Our lab has identified an array of genetic risk markers related to maternal nutrition, metabolism and mental well-being in Singapore’s first developmental cohort. Our findings are helping deconvolute and stratify risk factors, co-morbidities, and ethnic diversities to guide the current clinical practices and bring precision to healthcare. We have also started to integrate the massive omics datasets to develop better molecular insights into the phenotypes of interest.

Below, we describe the key active areas of research in the lab.

Metabolic diseases

Women are more likely to develop pregnancy complications such as gestational diabetes mellitus (GDM) as a consequence of increasing prevalence of obesity and it is estimated that 1 in 7 births are affected by GDM worldwide. Children born to mothers with GDM have been shown to have an increased risk of childhood obesity, with growing evidence that suboptimal intrauterine environment can perturb the metabolic programming of the growing fetus.

Our focus
Our researchers, along with our external collaborators, are using longitudinal molecular profiling (lipids, genotype, transcriptome, epigenome) concurrently to study changes that occur in pregnancies with such complications. By using a systems approach, we aim to identify novel lipid and genetic signatures of metabolic disease risk in early childhood for early risk stratification and prevention of metabolic adversities in later life.

Micronutrient deficiencies

Changes to maternal nutritional status during gestation due to suboptimal maternal nutrition or increased requirements for micronutrients may lead to micronutrient deficiencies which may affect health outcomes for both mother and the offspring.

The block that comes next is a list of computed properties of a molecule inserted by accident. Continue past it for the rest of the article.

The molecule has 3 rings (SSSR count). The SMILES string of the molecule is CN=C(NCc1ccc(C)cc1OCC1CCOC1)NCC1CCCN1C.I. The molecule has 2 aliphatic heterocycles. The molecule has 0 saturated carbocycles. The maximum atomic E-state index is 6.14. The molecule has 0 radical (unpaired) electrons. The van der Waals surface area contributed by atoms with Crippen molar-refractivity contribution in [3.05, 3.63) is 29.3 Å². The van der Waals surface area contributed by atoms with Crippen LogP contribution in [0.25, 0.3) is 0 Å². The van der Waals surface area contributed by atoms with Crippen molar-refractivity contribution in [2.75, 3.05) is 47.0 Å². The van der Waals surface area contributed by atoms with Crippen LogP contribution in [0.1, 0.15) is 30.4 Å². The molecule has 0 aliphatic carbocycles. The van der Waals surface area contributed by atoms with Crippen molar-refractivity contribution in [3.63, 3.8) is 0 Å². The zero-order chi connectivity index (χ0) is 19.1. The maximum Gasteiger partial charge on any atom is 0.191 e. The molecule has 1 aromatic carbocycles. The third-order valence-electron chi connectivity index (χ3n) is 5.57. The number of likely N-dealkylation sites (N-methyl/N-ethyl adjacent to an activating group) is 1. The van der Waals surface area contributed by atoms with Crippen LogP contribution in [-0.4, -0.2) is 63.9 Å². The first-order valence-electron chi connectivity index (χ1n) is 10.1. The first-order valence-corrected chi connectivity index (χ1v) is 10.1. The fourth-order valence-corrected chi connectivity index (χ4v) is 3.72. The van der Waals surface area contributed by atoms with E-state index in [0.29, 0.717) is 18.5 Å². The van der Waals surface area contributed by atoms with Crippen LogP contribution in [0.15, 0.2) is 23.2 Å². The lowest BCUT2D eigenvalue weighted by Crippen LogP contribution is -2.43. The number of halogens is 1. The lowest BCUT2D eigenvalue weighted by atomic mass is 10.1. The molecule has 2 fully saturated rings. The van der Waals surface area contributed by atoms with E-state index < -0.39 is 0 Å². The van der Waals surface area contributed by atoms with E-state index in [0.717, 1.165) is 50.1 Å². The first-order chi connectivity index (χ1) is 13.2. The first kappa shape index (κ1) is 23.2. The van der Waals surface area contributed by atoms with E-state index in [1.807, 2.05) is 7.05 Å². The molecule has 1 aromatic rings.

Our focus
In view of the importance of micronutrients in maternal and child health, we focus on nutritional studies utilizing genomics, epigenomics and metabolomics, and integration of diverse omics technologies to identify genetic risk variants associated with suboptimal antenatal nutritional status and its downstream impact on the offspring outcomes.

Mental health adversities

Maternal mood health have received particular attention as it has shown that at least 1 in 9 women in Singapore experience anxiety and/or depression during and after pregnancy. Increasing evidence indicates that maternal mood is one of the major risk factors for development of mental health problems in children.

Our focus
Through coordinated computational and experimental approaches, our lab studies the effects of maternal mood health on fetal and child development, examines the cognitive or emotional outcomes as a function of genomic and epigenomic factors as well as assess the trajectories of cognitive development from birth until 4 years of age through gene-environment interactions.

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